Vegan Home Designs Supported by College Course
Shannon Faltys loves choosing product colors, textures and more as a way to connect with consumers. It's why the design student signed up for a class that teaches tomorrow's professionals skills they'd need for creating vegan home and clothing items.
Students at the Art Center College of Design studied manufacturing practices and environmental impacts in the recent course called Wearables: Material Futures. They also crafted several projects themselves, including the “bioplastic“ above made from gelatin, algae, and glycerin.
“I don't think I would be aware of the product materials lifecycle otherwise,” Faltys said of the class that ended last month. “We learned the reasons behind why we choose materials, and how we can impact the world.”
The course, created by instructor Kristine Upesleja, will be offered again later this month to a new group of students at the Pasadena, California, campus.
“The most exciting thing for me is to create new materials and experiment,” said Upesleja who also founded the Innovative Materials Collection at the Fashion Institute of Design and Merchandising. “That's what students love about this class: they can experiment and also fail if the material or a certain composition is not working out.”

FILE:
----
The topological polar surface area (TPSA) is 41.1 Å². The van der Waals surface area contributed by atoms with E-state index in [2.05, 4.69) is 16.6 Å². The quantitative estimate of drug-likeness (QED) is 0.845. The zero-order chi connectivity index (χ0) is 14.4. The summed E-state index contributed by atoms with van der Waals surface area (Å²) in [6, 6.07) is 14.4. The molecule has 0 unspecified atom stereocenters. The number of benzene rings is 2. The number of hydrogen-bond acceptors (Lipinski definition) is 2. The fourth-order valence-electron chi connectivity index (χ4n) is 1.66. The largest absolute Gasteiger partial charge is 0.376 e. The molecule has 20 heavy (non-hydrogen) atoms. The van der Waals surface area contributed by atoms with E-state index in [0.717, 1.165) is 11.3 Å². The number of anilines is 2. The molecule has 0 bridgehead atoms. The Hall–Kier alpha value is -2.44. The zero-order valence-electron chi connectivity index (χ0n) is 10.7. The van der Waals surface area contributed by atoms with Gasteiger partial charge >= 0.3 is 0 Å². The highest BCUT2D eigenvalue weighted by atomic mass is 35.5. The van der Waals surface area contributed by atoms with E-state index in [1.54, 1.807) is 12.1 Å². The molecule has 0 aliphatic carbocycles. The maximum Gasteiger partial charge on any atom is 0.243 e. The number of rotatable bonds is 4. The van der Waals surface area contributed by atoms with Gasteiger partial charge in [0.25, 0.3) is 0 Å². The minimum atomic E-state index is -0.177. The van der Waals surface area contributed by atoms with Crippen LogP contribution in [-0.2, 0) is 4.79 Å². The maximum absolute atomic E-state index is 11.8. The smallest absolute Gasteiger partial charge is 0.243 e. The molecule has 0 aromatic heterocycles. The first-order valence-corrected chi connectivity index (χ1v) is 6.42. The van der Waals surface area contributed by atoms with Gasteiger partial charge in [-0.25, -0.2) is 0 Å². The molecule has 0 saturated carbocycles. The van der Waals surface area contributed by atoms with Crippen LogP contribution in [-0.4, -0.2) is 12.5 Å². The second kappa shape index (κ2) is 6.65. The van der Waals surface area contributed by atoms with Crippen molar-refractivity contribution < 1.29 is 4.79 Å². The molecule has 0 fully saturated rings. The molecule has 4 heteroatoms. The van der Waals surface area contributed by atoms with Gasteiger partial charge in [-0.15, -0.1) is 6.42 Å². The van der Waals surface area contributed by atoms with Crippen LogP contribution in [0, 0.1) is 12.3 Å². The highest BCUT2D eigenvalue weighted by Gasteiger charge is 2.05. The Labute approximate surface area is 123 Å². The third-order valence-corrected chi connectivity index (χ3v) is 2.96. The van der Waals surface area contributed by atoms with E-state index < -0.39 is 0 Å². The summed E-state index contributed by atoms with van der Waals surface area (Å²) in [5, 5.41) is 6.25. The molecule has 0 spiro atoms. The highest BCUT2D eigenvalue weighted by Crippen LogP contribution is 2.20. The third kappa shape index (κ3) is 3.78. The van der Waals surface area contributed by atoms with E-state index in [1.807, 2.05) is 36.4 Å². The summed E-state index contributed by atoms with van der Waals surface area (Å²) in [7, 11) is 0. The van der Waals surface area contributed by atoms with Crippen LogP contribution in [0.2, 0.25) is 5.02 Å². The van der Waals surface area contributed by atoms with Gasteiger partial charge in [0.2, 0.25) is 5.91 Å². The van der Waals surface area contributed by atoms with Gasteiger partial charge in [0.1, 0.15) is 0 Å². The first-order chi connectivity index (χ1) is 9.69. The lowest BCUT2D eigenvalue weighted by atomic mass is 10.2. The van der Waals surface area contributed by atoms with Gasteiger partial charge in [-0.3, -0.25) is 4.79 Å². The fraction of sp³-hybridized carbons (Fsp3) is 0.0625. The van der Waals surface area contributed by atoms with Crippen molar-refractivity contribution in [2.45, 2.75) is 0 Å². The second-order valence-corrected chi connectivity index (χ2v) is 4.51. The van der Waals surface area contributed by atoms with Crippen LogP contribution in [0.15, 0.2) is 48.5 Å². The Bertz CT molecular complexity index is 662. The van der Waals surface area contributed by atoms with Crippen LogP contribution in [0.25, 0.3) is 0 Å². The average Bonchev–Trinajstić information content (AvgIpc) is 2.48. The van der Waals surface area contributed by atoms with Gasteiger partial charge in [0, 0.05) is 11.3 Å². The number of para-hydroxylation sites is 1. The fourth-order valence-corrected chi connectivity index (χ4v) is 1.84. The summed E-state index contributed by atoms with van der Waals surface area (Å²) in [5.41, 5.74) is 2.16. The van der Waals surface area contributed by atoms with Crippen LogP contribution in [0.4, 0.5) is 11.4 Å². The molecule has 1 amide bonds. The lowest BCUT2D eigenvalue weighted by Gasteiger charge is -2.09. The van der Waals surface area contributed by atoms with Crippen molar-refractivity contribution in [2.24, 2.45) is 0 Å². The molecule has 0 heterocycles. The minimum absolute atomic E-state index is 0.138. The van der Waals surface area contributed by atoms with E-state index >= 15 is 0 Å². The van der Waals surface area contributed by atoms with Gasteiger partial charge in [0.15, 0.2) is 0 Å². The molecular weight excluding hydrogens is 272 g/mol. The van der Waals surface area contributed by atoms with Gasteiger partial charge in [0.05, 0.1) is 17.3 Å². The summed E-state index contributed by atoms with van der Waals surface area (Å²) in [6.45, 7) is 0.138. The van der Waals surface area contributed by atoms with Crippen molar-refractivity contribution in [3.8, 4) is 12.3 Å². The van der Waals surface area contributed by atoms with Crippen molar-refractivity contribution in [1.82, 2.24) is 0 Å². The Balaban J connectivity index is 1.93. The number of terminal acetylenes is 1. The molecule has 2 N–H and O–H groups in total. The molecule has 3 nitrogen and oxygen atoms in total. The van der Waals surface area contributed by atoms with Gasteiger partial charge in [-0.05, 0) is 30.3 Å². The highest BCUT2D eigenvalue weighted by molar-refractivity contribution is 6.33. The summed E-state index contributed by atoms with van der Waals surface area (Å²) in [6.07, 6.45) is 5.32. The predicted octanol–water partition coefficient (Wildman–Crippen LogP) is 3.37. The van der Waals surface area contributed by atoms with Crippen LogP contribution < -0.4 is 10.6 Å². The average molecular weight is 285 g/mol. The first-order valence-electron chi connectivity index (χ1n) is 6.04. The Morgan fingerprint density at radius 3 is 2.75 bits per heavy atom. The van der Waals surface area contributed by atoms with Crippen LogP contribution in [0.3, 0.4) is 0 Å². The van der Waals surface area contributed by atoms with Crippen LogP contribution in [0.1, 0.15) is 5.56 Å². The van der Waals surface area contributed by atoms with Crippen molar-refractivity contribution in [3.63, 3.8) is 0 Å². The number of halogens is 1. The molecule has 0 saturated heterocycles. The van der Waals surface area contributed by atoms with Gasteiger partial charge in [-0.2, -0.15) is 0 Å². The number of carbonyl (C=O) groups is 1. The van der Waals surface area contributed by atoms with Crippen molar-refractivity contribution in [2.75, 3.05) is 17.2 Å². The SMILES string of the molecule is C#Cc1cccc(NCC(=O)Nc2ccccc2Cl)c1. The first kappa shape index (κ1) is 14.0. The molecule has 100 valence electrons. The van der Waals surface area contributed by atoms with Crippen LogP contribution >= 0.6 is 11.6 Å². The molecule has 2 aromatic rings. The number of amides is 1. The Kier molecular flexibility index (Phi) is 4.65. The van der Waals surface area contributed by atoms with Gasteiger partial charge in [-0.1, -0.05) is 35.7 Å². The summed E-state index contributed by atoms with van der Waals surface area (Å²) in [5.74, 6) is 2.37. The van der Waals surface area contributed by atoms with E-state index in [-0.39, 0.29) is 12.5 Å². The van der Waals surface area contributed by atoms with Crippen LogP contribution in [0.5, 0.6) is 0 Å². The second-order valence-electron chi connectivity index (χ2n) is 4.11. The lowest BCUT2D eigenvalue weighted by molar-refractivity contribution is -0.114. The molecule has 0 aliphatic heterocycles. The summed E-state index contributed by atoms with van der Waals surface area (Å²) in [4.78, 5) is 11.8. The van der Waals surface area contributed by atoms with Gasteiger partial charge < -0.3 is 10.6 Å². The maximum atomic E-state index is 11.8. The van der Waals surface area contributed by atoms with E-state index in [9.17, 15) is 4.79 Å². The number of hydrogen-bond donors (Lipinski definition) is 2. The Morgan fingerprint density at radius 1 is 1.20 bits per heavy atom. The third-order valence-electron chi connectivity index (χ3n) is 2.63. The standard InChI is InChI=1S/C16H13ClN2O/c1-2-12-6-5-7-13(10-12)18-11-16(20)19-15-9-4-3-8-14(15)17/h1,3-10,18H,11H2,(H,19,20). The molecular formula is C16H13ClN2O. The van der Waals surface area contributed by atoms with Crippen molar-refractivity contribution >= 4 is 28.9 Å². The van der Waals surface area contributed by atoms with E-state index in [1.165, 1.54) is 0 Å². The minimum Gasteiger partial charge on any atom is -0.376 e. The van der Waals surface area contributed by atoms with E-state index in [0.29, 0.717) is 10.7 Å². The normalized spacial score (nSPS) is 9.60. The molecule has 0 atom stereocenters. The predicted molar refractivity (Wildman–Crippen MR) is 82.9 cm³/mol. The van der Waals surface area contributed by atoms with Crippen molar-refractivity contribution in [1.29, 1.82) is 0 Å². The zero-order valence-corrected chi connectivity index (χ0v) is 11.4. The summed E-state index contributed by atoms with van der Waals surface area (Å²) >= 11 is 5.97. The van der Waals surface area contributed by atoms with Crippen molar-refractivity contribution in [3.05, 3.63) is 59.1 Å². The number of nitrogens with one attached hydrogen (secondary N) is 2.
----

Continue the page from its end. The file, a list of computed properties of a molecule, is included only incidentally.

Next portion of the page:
Faltys has interned at Volkswagen and Logitech while working towards her bachelor's degree. In that time, she was encouraged to learn that both companies incorporate environmentally friendly products such as vegan leather.
“I'm excited that they're open to sustainable materials,” said Faltys, who will graduate next spring.
But change and innovation in the corporate world require a lot of testing, especially with cars, she said, and that takes time, years in fact.
Some of the items she and her classmates used for assignments will not be leveraged for a car seat or stereo speaker cover any time soon, but oh how they learned to take creative risks!
For example, one lesson was on sewing with SCOBY, a vegan leather that is a byproduct of kombucha tea that gets gooey and starts dissolving when wet.
Another assignment tasked students with reusing trash, and Faltys' earrings made of mesh produce bags got a lot of positive feedback from experts during her final presentation.
For students like Faltys who are constantly striving to get it right in internships and coursework, it can be hard to find breathing room to innovate. This class with its non-commercial materials, plus its foundation on the environmental impact of traditional materials, was just the trick.
“What makes me happy is being able to connect with people through colors and materials, working to make that connection with people,” said Faltys. “She encouraged us to make mistakes, to work with these kinds of materials, it's not going to be perfect. It's fun to be able to test and play. It changed my perspective, and I'm a little easier, a little more open to experimentation.”